Advertisement

Understanding Music Interaction, and Why It Matters

  • Simon HollandEmail author
  • Tom Mudd
  • Katie Wilkie-McKenna
  • Andrew McPherson
  • Marcelo M. Wanderley
Chapter
Part of the Springer Series on Cultural Computing book series (SSCC)

Abstract

This is the introductory chapter of a book dedicated to new research in, and emerging new understandings of, music and human-computer interaction—known for short as music interaction. Music interaction research plays a key role in innovative approaches to diverse musical activities, including performance, composition, education, analysis, production and collaborative music making. Music interaction is pivotal in new research directions in a range of activities, including audience participation, interaction between music and dancers, tools for algorithmic music, music video games, audio games, turntablism and live coding. More generally, music provides a powerful source of challenges and new ideas for human-computer interaction (HCI). This introductory chapter reviews the relationship between music and human-computer interaction and outlines research themes and issues that emerge from the collected work of researchers and practitioners in this book.

Notes

Acknowledgements

The editors would like to thank workshop co-organisers not represented by chapters: Sile O’Modhrain, Michael Gurevich and Andrew Johnston. We would also like to thank workshop participants not otherwise represented in this book who made valued contributions to discussions at the workshop: Ge Wang, Gian-Marco Schmid, Jordi Janer, Jeff Gregorio, Sam Ferguson, Frédéric Bevilacqua, Edgar Berdahl and Mathieu Barthet. Finally, we would like to thank Helen Desmond at Springer.

References

  1. Angelis V, Holland S, Clayton M, Upton PJ (2013) Testing a computational model of rhythm perception using polyrhythmic stimuli. J New Music Res 42(1)CrossRefGoogle Scholar
  2. Arom S (1991) African polyphony and polyrhythm: musical structure and methodology. Cambridge University Press, CambridgeCrossRefGoogle Scholar
  3. Baecker R (1969) Picture driven animation. In: Proceedings of the AFIPS spring joint computer conference, vol 34, pp 273–288Google Scholar
  4. Balzano GJ (1980) The group-theoretic description of 12-fold and microtonal pitch systems. Comput Music J 4(4). Winter 1980CrossRefGoogle Scholar
  5. Beaudouin-Lafon M (2000) Instrumental Interaction: an interaction model for designing post-WIMP user interfaces. In: Proceedings ACM CHI ‘00, pp 446–453Google Scholar
  6. Blanchard C, Burgess S, Harvill Y, Lanier J, Lasko A, Oberman M, Teitel M (1990) Reality built for two: a virtual reality tool. ACM SIGGRAPH Comput Graph 24(2):35–36. ACMCrossRefGoogle Scholar
  7. Bongers B (2000) Physical interfaces in the electronic arts. Trends in gestural control of music, pp 41–70Google Scholar
  8. Bouwer A, Holland S, Dalgleish M (2013) The haptic bracelets: learning multi-limb rhythm skills from haptic stimuli while reading. In: Holland S, Wilkie K, Mulholland P, Seago A (eds) Music and human-computer interaction. Cultural Computing. Springer, LondonCrossRefGoogle Scholar
  9. Brown DE (1991) Human universals. McGraw-Hill, New YorkGoogle Scholar
  10. Brown C, Paine G (2019) A case study in collaborative learning via DMIs for participatory music: interactive Tango Milonga. In: Holland S, Mudd T, Wilkie-McKenna K, McPherson A, Wanderley MM (eds) New directions in music and human-computer interaction. Springer, London. ISBN 978-3-319-92069-6Google Scholar
  11. Brown S, Martinez MJ, Parsons LM (2004) Passive music listening spontaneously engages limbic and paralimbic systems. NeuroReport 15:2033–2037CrossRefGoogle Scholar
  12. Buxton W (2008) My vision isn’t my vision: making a career out of getting back to where I started. In: Erickson T, McDonald D (eds) HCI remixed: reflections on works that have influenced the HCI community. MIT Press, Cambridge, MA, pp 7–12Google Scholar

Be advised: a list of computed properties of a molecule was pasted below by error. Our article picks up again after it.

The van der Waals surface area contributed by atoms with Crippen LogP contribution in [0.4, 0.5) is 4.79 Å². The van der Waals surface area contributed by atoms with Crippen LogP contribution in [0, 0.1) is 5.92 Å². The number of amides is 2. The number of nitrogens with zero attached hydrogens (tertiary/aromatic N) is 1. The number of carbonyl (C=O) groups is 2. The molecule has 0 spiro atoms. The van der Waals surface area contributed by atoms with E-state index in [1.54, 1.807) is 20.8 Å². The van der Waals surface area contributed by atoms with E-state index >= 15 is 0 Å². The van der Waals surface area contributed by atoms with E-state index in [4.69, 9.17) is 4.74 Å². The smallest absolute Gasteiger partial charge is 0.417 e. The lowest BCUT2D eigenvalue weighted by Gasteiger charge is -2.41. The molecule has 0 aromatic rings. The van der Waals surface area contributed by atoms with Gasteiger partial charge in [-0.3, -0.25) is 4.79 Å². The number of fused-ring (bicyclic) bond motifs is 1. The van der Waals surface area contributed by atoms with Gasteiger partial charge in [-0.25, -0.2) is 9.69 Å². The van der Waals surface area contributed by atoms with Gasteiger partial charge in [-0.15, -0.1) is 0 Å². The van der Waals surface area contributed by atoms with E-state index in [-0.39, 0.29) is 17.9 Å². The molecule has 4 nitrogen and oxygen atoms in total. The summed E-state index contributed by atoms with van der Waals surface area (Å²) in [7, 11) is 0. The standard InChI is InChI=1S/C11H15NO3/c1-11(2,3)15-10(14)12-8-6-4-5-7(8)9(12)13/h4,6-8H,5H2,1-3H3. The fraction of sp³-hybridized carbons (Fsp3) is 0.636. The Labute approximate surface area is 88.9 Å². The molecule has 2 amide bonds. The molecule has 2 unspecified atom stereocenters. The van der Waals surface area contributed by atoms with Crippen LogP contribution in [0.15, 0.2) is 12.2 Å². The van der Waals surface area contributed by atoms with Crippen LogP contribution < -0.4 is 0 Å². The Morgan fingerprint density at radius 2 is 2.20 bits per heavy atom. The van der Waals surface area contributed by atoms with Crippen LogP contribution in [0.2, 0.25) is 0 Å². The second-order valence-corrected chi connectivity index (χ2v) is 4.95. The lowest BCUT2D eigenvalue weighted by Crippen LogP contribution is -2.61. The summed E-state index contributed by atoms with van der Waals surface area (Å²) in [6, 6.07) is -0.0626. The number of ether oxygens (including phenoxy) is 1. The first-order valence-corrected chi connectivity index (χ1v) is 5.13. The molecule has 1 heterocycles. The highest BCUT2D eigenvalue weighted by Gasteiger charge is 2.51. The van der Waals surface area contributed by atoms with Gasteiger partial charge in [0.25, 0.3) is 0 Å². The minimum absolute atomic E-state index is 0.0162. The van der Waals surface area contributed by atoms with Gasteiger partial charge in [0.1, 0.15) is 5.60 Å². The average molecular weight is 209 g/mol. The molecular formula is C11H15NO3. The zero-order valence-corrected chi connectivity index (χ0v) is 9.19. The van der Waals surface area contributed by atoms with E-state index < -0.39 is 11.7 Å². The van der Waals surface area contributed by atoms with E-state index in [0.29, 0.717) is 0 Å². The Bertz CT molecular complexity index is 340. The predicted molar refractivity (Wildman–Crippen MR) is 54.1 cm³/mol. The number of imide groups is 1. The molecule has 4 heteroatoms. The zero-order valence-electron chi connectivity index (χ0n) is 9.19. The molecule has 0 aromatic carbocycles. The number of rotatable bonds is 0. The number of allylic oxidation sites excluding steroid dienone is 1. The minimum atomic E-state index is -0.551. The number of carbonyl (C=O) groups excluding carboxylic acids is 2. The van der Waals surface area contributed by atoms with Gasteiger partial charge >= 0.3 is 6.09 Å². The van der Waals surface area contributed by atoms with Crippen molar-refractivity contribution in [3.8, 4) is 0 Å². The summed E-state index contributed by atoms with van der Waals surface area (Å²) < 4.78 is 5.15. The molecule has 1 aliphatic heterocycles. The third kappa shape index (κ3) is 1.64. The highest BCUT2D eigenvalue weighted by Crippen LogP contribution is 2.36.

13. Camci A, Cakmak C, Forbes AG (2019) Applying game mechanics to networked music HCI applications. In: Holland S, Mudd T, Wilkie-McKenna K, McPherson A, Wanderley MM (eds) New directions in music and human-computer interaction. Springer, London. ISBN 978-3-319-92069-6Google Scholar
  14. Church L, Nash C, Blackwell A (2010) Liveness in notation use: from music to programming. Psychology of Programming Interest Group PPIG 2010Google Scholar
  15. Cross I (2016) The nature of music and its evolution. In: Hallam S, Cross I, Thaut M (eds) Oxford handbook of music psychology, 2nd edn. Oxford, Oxford University Press, pp 3–17Google Scholar
  16. Darrow A (2006) The role of music in deaf culture: deaf students’ perception of emotion in music. J Music Ther 43(1):2–15. 1 March 2006,  https://doi.org/10.1093/jmt/43.1.2CrossRefGoogle Scholar
  17. DʼErrico F, Henshilwood C, Lawson G, Vanhaeren M, Tillier A-M, Soressi M et al (2003) Archaeological evidence for the emergence of language, symbolism, and music—an alternative multidisciplinary perspective. J World Prehistory 17(1):1–70Google Scholar
  18. Dourish P (2004) Where the action is: the foundations of embodied interaction. MIT PressGoogle Scholar
  19. Duchesne-Guillemin M (1963) Découverte D’une Gamme Babylonienne. Revue De Musicologie 49(126):3–17CrossRefGoogle Scholar
  20. Engelbart DC, English WK (1968) A research center for augmenting human intellect. In: Proceedings of the December 9–11, 1968, fall joint computer conference, part I (AFIPS ‘68 (Fall, part I)). ACM, New York, NY, USA, pp 395–410Google Scholar
  21. Fallman D (2003) Design-oriented human-computer Interaction. In: Proceedings of the SIGCHI conference on human factors in computing systems, CHI ’03. ACM, New York, NY, USA, pp 225–232.  https://doi.org/10.1145/642611.642652
  22. Fenichel E (2002) The musical lives of babies and families. Zero Three 23(1). National Center for Infants, Toddlers and Families, Washington DCGoogle Scholar
  23. Fitch WT (2006) The biology and evolution of music: a comparative perspective. Cognition 100:173–215CrossRefGoogle Scholar
  24. Garcia J, Tsandilas T, Agon C, Mackay W (2012) Interactive paper substrates to support musical creation. In: Proceedings of the SIGCHI conference on human factors in computing systems. ACM, pp 1825–1828Google Scholar
  25. Hamilton R (2019) Mediated musical interactions in virtual environments. In: Holland S, Mudd T, Wilkie-McKenna K, McPherson A, Wanderley MM (eds) New directions in music and human-computer interaction. Springer, London. ISBN 978-3-319-92069-6Google Scholar
  26. Hargreaves D, North A (1997) The social psychology of music. Oxford University Press, OxfordGoogle Scholar